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CRACKING THE INNER CIRCLE In many situations, gaining your customers’ trust requires being part of an inner circle that sometimes can be difficult to access. In a business-to-business context, one of the best ways to begin breaking down any barriers to entry is to provide valuable, quality content that gives the customer an advantage in their market, says Bill Corbett Jr., president of Corbett Public Relations Inc., a Long Island, N.Y.-based public relations and marketing firm. “If you know what their challenges are, share with them articles, videos and other materials that will help them overcome challenges, and you will build trust,” Corbett says. “This allows for opportunities to develop and for relationships to grow.” Corbett, a former adjunct professor at Iona College and occasional guest lecturer at other institutions, also touts personal communication as a way to crack the proverbial walls some actual or prospective customers can erect. Ironically, he says technology – likely the very culprit in the establishment of these barriers – can be helpful in facilitating the communication that can help marketers break through. “LinkedIn, for example, offers many ways to engage in personal conversations,” Corbett says. “The key here is listening to the specific client or type of client. If you know what they are looking for or what they need, you will have a better opportunity to reach them and provide what they are looking for. Don’t hard sell; however, this does not mean don’t communicate.” Technology, in some ways, may have gotten a bad rap in this entire scenario. “It’s not the technology that’s the problem,” Miller says, “it’s the overwhelming flood of irrelevant messages that we keep sending people and an absolute lack of connected content.” Such content not only has to be connected to a unified message, but it also must contain a thread connecting it across channels, Miller says. “That level of connection, where we’re actually connecting all the dots between message and channel, has to also connect to something that is highly relevant to our customers.”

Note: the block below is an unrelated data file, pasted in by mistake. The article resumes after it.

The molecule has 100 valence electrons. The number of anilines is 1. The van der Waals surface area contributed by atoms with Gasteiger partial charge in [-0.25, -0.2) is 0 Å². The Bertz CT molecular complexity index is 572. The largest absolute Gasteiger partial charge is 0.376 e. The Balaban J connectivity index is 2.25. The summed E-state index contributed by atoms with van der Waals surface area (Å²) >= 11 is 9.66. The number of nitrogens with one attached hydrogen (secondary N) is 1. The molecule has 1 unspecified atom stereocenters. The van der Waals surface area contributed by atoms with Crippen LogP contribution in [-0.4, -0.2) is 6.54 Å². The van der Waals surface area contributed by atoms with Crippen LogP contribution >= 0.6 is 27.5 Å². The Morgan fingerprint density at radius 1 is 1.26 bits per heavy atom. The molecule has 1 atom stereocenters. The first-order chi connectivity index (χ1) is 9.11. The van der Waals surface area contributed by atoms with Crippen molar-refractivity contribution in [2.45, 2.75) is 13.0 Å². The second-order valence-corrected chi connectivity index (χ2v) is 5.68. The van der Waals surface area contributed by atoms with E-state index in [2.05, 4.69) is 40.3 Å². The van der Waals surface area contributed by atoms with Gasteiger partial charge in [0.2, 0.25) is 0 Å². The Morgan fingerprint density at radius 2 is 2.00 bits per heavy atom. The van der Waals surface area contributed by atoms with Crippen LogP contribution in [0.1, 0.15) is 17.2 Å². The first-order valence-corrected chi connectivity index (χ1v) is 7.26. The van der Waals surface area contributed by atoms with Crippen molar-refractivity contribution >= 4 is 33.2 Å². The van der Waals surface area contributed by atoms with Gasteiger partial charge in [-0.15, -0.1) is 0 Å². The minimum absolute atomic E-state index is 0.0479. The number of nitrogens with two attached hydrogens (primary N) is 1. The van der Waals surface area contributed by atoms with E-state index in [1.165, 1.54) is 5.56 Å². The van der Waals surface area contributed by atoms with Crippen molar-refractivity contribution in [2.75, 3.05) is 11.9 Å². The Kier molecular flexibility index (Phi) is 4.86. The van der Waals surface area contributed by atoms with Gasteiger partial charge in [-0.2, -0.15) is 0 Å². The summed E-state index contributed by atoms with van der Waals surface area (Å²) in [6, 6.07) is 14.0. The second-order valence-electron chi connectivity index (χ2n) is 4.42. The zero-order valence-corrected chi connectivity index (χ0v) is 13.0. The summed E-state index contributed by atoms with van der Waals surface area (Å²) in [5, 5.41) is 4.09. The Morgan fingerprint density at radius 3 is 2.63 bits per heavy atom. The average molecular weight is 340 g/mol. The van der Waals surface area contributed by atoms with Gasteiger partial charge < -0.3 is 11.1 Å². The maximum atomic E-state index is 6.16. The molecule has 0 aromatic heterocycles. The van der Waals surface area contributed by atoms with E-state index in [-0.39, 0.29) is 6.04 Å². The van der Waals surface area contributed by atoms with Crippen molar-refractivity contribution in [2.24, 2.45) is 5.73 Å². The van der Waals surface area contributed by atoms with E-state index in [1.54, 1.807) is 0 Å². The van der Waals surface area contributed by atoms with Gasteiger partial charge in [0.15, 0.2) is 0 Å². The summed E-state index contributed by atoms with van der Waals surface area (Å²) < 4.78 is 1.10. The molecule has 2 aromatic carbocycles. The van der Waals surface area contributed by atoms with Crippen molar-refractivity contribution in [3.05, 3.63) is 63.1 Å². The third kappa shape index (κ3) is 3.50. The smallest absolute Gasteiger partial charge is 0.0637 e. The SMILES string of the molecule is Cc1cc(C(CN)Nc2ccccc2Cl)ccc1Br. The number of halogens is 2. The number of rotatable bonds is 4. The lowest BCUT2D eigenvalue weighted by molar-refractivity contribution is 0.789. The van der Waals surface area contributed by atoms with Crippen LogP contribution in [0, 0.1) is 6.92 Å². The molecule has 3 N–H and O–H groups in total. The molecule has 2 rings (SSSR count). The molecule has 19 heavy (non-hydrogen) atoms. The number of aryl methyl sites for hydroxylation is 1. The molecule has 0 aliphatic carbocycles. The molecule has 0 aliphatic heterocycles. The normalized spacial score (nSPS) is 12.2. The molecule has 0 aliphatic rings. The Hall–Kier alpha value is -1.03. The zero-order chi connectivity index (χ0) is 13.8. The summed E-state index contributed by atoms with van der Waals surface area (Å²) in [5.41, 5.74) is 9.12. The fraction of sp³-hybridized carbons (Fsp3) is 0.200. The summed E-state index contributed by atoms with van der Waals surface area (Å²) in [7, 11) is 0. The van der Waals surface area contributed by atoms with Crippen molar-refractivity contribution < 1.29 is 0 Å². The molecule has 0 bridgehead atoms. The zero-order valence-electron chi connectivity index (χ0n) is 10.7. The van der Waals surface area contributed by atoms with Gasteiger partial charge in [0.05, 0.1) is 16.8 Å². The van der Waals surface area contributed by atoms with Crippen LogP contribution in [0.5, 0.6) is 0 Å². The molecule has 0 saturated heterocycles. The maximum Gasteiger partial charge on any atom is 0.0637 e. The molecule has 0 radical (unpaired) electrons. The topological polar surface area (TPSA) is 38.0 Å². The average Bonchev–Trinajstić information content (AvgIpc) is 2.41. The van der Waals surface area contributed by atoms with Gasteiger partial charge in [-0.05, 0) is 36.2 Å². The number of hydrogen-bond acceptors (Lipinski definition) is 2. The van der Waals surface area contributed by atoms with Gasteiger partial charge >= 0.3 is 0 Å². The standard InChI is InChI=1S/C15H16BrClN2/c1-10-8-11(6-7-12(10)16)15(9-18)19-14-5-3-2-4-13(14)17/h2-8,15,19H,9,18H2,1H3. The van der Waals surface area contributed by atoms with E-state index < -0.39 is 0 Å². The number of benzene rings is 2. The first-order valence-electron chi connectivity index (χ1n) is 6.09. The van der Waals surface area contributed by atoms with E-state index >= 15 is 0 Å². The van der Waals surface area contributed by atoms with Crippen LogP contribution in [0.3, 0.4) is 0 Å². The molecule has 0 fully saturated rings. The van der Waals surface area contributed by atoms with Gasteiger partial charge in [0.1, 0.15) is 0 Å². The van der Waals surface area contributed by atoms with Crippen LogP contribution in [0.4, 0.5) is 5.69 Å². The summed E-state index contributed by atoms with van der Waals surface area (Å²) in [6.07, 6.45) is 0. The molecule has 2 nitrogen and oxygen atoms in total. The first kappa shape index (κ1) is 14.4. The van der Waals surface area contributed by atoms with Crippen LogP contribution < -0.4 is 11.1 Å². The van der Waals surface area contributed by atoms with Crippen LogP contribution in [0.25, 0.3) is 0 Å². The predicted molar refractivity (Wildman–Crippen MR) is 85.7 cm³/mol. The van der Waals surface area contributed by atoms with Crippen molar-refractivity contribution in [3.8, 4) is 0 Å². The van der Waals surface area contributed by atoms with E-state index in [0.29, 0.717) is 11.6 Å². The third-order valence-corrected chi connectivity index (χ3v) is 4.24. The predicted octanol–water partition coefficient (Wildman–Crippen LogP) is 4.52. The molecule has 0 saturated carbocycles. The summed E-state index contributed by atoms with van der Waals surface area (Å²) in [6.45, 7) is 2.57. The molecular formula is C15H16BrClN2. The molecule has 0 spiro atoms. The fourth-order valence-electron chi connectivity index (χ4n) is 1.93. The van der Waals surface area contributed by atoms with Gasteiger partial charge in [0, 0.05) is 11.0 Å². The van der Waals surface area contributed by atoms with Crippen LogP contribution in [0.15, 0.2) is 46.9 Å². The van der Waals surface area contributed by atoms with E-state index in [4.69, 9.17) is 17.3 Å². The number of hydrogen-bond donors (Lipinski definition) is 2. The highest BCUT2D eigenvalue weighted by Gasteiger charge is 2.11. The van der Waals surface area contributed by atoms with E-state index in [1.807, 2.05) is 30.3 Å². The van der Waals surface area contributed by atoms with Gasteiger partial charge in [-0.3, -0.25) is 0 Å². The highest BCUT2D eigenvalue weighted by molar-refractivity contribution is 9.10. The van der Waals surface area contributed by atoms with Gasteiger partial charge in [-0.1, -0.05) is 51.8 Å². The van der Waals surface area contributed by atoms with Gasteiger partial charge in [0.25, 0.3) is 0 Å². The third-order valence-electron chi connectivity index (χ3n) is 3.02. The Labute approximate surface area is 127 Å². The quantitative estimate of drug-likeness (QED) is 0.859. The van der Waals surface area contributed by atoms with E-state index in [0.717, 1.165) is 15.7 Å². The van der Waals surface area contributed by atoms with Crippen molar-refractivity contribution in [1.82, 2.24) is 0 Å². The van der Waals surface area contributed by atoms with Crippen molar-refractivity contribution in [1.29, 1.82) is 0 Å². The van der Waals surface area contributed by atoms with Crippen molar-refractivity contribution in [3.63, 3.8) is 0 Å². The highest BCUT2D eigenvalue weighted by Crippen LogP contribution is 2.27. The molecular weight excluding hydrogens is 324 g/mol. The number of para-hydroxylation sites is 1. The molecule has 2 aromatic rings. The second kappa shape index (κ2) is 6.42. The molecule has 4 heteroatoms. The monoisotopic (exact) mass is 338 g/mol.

In many situations, gaining your customers’ trust requires being part of an inner circle that sometimes can be difficult to access. TALK IN THEIR TERMS “Female between ages 22 and 34.” “College graduate.” “Mother with at least one child.” “Household income between $100,000 and $125,000.” It’s easy for marketers to think in demographic terms; after all, the analytics portion of the job almost mandates doing so. But referring to customers in such terms also accentuates the problem of relating on a personal level with customers. It’s best to start by gaining a deeper understanding of your customer, then communicating with them in familiar terms so that they aren’t reintroducing themselves at each engagement. “No one introduces themselves as, ‘Hi, I’m a woman between the age of 22 and 34. I come from the Midwest and my socioeconomic background is…,’” Miller says. “But that’s how we talk about our customers,




ways to focus on your client Get “in the dirt” with them. Go to their offices or operations and observe what they do. Talk with executives, staff, clients and partners. Attend events that they host. “Get to know them on a personal level, and see what they do and how they do it,” says Bill Corbett Jr., president of Corbett Public Relations Inc. Mold products and services to meet customer needs. Using customer insight and intelligence, deliver value based on customer experiences that really address their needs and desires, says Liz Miller, senior VP of marketing for the CMO Council.


Talk to them across channels. The social media channel is important for getting acquainted with your client, Miller says, but remember that you’re dealing with today’s Omni-channel customer. “Social media is important, but so is the live feedback that comes from websites or the voice that comes from customer-service channels, and so is sales,” she says. Get to know their industries and markets. Look at competitors and share your relevant findings, Corbett says. “This is proactive and often helpful in developing marketing strategies or finding opportunities.” Have a plan for tracking and working with clients. This is particularly important if you are a service provider. Create a calendar with themes, action items, events and activities, all the while communicating regularly and setting goals, Corbett says. “All parties must agree to the plan and system for assessing successes and achievements.”

September/ October 2016  
September/ October 2016